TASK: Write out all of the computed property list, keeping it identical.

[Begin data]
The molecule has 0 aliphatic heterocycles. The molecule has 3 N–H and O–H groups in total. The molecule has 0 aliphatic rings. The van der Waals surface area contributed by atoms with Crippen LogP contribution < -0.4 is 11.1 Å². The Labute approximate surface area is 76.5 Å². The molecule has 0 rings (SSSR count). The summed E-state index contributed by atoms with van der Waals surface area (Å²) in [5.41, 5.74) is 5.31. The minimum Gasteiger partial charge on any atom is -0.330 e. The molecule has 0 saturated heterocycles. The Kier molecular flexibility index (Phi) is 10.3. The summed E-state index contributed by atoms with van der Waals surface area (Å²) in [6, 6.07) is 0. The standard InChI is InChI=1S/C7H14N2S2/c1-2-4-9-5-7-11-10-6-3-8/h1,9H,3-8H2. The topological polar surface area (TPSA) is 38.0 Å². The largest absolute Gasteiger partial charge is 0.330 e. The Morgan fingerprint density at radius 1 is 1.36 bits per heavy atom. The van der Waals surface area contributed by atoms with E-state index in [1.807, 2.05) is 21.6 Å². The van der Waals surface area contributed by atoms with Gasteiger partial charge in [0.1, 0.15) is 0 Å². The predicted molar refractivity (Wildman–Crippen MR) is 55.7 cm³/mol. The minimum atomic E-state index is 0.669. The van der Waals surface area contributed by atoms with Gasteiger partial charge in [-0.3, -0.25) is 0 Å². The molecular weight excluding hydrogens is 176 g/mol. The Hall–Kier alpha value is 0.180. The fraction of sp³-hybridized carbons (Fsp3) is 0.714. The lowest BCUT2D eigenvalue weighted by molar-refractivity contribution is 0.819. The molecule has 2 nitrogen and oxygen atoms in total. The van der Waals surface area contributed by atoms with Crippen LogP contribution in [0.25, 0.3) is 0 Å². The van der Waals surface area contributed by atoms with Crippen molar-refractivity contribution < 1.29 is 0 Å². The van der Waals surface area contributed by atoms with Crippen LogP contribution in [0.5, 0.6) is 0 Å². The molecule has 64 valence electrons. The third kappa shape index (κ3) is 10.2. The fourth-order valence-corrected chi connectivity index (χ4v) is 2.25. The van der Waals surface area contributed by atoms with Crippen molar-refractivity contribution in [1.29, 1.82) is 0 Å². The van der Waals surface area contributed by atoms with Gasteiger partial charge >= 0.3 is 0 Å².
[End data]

The molecule has 0 aliphatic heterocycles. The molecule has 3 N–H and O–H groups in total. The molecule has 0 aliphatic rings. The van der Waals surface area contributed by atoms with Crippen LogP contribution < -0.4 is 11.1 Å². The Labute approximate surface area is 76.5 Å². The molecule has 0 rings (SSSR count). The summed E-state index contributed by atoms with van der Waals surface area (Å²) in [5.41, 5.74) is 5.31. The minimum Gasteiger partial charge on any atom is -0.330 e. The molecule has 0 saturated heterocycles. The Kier molecular flexibility index (Phi) is 10.3. The summed E-state index contributed by atoms with van der Waals surface area (Å²) in [6, 6.07) is 0. The standard InChI is InChI=1S/C7H14N2S2/c1-2-4-9-5-7-11-10-6-3-8/h1,9H,3-8H2. The topological polar surface area (TPSA) is 38.0 Å². The largest absolute Gasteiger partial charge is 0.330 e. The Morgan fingerprint density at radius 1 is 1.36 bits per heavy atom. The van der Waals surface area contributed by atoms with E-state index in [1.807, 2.05) is 21.6 Å². The van der Waals surface area contributed by atoms with Gasteiger partial charge in [0.1, 0.15) is 0 Å². The predicted molar refractivity (Wildman–Crippen MR) is 55.7 cm³/mol. The minimum atomic E-state index is 0.669. The van der Waals surface area contributed by atoms with Gasteiger partial charge in [-0.3, -0.25) is 0 Å². The molecular weight excluding hydrogens is 176 g/mol. The Hall–Kier alpha value is 0.180. The fraction of sp³-hybridized carbons (Fsp3) is 0.714. The lowest BCUT2D eigenvalue weighted by molar-refractivity contribution is 0.819. The molecule has 2 nitrogen and oxygen atoms in total. The van der Waals surface area contributed by atoms with Crippen LogP contribution in [0.25, 0.3) is 0 Å². The van der Waals surface area contributed by atoms with Crippen molar-refractivity contribution < 1.29 is 0 Å². The van der Waals surface area contributed by atoms with Crippen LogP contribution in [0.5, 0.6) is 0 Å². The molecule has 64 valence electrons. The third kappa shape index (κ3) is 10.2. The fourth-order valence-corrected chi connectivity index (χ4v) is 2.25. The van der Waals surface area contributed by atoms with Crippen molar-refractivity contribution in [1.29, 1.82) is 0 Å². The van der Waals surface area contributed by atoms with Gasteiger partial charge >= 0.3 is 0 Å².